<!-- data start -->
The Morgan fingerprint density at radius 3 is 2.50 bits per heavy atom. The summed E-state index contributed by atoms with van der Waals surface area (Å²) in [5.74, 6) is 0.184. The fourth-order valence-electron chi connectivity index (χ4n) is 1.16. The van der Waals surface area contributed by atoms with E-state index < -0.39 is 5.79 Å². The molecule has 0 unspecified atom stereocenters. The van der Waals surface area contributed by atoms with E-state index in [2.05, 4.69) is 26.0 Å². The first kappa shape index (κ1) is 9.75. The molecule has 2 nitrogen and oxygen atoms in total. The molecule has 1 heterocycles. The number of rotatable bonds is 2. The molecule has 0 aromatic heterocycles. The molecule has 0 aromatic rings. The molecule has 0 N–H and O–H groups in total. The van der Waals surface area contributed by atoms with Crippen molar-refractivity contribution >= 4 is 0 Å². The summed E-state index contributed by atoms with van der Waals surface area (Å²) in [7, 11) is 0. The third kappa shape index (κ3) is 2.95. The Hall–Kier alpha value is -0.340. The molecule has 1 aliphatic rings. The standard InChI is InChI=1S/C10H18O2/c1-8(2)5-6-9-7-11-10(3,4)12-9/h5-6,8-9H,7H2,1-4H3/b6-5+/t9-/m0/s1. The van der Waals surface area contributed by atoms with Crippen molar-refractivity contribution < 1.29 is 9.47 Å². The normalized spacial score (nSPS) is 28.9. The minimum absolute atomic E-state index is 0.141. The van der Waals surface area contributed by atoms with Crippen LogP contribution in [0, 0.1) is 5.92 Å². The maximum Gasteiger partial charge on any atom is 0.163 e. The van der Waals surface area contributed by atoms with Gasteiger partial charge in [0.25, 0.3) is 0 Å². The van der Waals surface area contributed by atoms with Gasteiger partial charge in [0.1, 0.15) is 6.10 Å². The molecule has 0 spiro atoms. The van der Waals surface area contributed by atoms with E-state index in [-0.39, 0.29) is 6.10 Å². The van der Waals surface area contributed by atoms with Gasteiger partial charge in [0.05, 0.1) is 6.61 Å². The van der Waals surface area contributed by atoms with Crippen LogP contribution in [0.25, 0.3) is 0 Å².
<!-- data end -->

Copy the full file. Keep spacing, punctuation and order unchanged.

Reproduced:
The Morgan fingerprint density at radius 3 is 2.50 bits per heavy atom. The summed E-state index contributed by atoms with van der Waals surface area (Å²) in [5.74, 6) is 0.184. The fourth-order valence-electron chi connectivity index (χ4n) is 1.16. The van der Waals surface area contributed by atoms with E-state index < -0.39 is 5.79 Å². The molecule has 0 unspecified atom stereocenters. The van der Waals surface area contributed by atoms with E-state index in [2.05, 4.69) is 26.0 Å². The first kappa shape index (κ1) is 9.75. The molecule has 2 nitrogen and oxygen atoms in total. The molecule has 1 heterocycles. The number of rotatable bonds is 2. The molecule has 0 aromatic heterocycles. The molecule has 0 aromatic rings. The molecule has 0 N–H and O–H groups in total. The van der Waals surface area contributed by atoms with Crippen molar-refractivity contribution >= 4 is 0 Å². The summed E-state index contributed by atoms with van der Waals surface area (Å²) in [7, 11) is 0. The third kappa shape index (κ3) is 2.95. The Hall–Kier alpha value is -0.340. The molecule has 1 aliphatic rings. The standard InChI is InChI=1S/C10H18O2/c1-8(2)5-6-9-7-11-10(3,4)12-9/h5-6,8-9H,7H2,1-4H3/b6-5+/t9-/m0/s1. The van der Waals surface area contributed by atoms with Crippen molar-refractivity contribution < 1.29 is 9.47 Å². The normalized spacial score (nSPS) is 28.9. The minimum absolute atomic E-state index is 0.141. The van der Waals surface area contributed by atoms with Crippen LogP contribution in [0, 0.1) is 5.92 Å². The maximum Gasteiger partial charge on any atom is 0.163 e. The van der Waals surface area contributed by atoms with Gasteiger partial charge in [0.25, 0.3) is 0 Å². The van der Waals surface area contributed by atoms with Gasteiger partial charge in [0.1, 0.15) is 6.10 Å². The molecule has 0 spiro atoms. The van der Waals surface area contributed by atoms with E-state index in [-0.39, 0.29) is 6.10 Å². The van der Waals surface area contributed by atoms with Gasteiger partial charge in [0.05, 0.1) is 6.61 Å². The van der Waals surface area contributed by atoms with Crippen LogP contribution in [0.25, 0.3) is 0 Å².